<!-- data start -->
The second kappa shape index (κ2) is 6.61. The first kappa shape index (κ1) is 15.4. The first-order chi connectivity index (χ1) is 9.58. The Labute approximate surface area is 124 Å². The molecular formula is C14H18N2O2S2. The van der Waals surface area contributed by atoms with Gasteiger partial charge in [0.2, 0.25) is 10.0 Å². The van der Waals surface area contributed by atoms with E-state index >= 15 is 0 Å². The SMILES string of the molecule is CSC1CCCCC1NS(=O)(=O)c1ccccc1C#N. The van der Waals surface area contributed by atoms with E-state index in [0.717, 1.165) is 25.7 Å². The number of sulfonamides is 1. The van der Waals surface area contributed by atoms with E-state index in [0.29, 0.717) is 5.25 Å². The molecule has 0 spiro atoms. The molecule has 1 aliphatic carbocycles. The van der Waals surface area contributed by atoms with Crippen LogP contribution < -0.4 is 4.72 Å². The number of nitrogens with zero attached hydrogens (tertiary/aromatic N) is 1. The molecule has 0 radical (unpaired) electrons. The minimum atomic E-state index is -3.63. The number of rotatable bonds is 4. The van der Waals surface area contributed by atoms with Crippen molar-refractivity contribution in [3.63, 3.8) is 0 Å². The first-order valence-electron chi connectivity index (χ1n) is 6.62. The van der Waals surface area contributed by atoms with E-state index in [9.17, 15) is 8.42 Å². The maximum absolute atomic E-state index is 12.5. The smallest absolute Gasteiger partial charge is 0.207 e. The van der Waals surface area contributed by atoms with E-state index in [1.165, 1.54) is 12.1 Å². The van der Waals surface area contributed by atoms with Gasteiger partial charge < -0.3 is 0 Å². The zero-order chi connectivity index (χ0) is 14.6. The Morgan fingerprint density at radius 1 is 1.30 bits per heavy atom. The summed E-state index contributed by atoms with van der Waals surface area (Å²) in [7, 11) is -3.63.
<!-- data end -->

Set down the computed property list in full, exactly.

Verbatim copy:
The second kappa shape index (κ2) is 6.61. The first kappa shape index (κ1) is 15.4. The first-order chi connectivity index (χ1) is 9.58. The Labute approximate surface area is 124 Å². The molecular formula is C14H18N2O2S2. The van der Waals surface area contributed by atoms with Gasteiger partial charge in [0.2, 0.25) is 10.0 Å². The van der Waals surface area contributed by atoms with E-state index >= 15 is 0 Å². The SMILES string of the molecule is CSC1CCCCC1NS(=O)(=O)c1ccccc1C#N. The van der Waals surface area contributed by atoms with E-state index in [0.717, 1.165) is 25.7 Å². The number of sulfonamides is 1. The van der Waals surface area contributed by atoms with E-state index in [0.29, 0.717) is 5.25 Å². The molecule has 0 spiro atoms. The molecule has 1 aliphatic carbocycles. The van der Waals surface area contributed by atoms with Crippen LogP contribution < -0.4 is 4.72 Å². The number of nitrogens with zero attached hydrogens (tertiary/aromatic N) is 1. The molecule has 0 radical (unpaired) electrons. The minimum atomic E-state index is -3.63. The number of rotatable bonds is 4. The van der Waals surface area contributed by atoms with Crippen molar-refractivity contribution in [3.63, 3.8) is 0 Å². The first-order valence-electron chi connectivity index (χ1n) is 6.62. The van der Waals surface area contributed by atoms with E-state index in [9.17, 15) is 8.42 Å². The maximum absolute atomic E-state index is 12.5. The smallest absolute Gasteiger partial charge is 0.207 e. The van der Waals surface area contributed by atoms with E-state index in [1.165, 1.54) is 12.1 Å². The van der Waals surface area contributed by atoms with Gasteiger partial charge < -0.3 is 0 Å². The zero-order chi connectivity index (χ0) is 14.6. The Morgan fingerprint density at radius 1 is 1.30 bits per heavy atom. The summed E-state index contributed by atoms with van der Waals surface area (Å²) in [7, 11) is -3.63.